Rozanne geranium continues to bloom into October.
Autumn seems to hesitate on the skirts of summer. The days are getting ever so gradually shorter and I can feel the long slow tumbling spiral into winter. Mornings are softer and heavy with dew. This evening I was thrilled to see a flock of common nighthawks spinning together overhead, feasting on insects. They'll be starting their fall migration to South America soon. Autumn to me always feels circular as things slow down, leaves fall, and the soil begins to slumber. Perhaps it was too much W. B. Yeats at an early age, but I have always been attracted to spiral, labyrinths and the sinuous shapes of nature. The winding tendrils of clematis and morning glory, the Fibonacci sequence of sunflowers and echinacea pull me in.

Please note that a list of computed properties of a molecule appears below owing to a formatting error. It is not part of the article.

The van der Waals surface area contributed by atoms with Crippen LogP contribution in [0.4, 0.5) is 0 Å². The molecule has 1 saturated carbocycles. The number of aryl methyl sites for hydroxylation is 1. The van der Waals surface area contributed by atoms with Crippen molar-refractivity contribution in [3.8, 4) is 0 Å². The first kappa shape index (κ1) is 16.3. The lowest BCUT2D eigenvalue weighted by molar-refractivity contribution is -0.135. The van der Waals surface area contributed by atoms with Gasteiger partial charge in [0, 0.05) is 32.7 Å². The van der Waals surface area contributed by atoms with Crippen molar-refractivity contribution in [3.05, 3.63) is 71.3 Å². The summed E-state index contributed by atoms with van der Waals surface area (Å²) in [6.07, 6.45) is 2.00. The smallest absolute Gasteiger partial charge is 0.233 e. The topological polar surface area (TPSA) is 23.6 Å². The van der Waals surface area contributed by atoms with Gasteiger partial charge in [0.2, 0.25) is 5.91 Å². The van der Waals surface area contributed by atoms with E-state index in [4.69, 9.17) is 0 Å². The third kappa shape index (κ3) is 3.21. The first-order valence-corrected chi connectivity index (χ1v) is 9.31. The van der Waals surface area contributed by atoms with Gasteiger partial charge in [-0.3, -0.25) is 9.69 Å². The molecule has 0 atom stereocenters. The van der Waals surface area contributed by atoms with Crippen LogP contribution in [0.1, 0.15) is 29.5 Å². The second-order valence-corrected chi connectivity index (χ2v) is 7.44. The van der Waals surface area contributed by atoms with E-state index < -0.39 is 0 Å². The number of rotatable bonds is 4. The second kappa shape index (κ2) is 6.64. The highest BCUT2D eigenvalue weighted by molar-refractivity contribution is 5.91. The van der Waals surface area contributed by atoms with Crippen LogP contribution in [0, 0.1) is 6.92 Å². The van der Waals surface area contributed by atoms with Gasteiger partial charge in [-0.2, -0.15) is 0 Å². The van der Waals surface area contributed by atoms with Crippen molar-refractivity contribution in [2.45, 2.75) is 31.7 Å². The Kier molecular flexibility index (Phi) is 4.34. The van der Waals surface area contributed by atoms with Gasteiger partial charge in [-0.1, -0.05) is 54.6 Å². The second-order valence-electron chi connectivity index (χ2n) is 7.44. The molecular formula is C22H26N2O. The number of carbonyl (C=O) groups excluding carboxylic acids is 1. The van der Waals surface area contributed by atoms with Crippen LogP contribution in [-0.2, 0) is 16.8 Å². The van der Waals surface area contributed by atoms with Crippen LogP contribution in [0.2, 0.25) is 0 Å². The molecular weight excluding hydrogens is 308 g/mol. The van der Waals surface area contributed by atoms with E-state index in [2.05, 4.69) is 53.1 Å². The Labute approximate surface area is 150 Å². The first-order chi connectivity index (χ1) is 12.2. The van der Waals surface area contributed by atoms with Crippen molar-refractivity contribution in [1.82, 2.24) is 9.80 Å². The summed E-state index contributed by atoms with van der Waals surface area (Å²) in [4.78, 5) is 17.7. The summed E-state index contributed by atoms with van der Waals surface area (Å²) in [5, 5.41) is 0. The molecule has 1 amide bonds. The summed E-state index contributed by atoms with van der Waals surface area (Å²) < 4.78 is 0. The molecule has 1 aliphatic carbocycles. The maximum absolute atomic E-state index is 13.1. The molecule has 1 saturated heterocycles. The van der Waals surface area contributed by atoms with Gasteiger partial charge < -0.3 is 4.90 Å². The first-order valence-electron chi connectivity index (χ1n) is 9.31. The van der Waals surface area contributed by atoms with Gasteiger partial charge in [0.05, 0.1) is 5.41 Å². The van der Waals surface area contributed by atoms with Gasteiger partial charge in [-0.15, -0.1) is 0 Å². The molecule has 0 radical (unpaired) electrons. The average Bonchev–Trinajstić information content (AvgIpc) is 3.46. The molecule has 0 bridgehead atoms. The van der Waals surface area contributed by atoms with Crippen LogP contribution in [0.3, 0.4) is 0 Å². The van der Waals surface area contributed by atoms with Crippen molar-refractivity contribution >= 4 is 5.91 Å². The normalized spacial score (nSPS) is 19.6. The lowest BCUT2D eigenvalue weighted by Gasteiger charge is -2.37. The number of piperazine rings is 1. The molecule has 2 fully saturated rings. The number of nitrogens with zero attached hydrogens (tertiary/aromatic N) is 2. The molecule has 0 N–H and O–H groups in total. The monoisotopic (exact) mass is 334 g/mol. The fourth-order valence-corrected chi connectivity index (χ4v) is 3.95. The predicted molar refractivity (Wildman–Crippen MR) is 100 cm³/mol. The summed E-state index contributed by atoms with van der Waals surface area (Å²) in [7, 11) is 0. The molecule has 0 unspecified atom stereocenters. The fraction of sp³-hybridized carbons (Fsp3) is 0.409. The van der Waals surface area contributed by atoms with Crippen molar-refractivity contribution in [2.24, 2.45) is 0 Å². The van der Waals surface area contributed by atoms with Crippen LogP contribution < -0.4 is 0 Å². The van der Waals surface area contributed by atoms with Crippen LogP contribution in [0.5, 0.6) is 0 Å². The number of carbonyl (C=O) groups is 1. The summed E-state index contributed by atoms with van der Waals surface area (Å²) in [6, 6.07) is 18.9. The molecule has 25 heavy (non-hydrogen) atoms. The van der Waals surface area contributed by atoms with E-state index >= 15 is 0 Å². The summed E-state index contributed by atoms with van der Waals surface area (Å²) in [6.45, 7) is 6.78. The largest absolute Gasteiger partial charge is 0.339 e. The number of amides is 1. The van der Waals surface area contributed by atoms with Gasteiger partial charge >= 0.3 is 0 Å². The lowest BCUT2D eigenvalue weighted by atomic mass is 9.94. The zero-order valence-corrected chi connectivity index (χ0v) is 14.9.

This year the acorns on my Regal Prince oak are twice the size, which someone just told me meant we're in for a hard winter. Good, I think. After the 100 plus degrees of summer, I'm ready for some negative temps and blankets of snow. In the meantime, I'll be studying the seedpods and marveling at how the dance of nature survives even the extremes.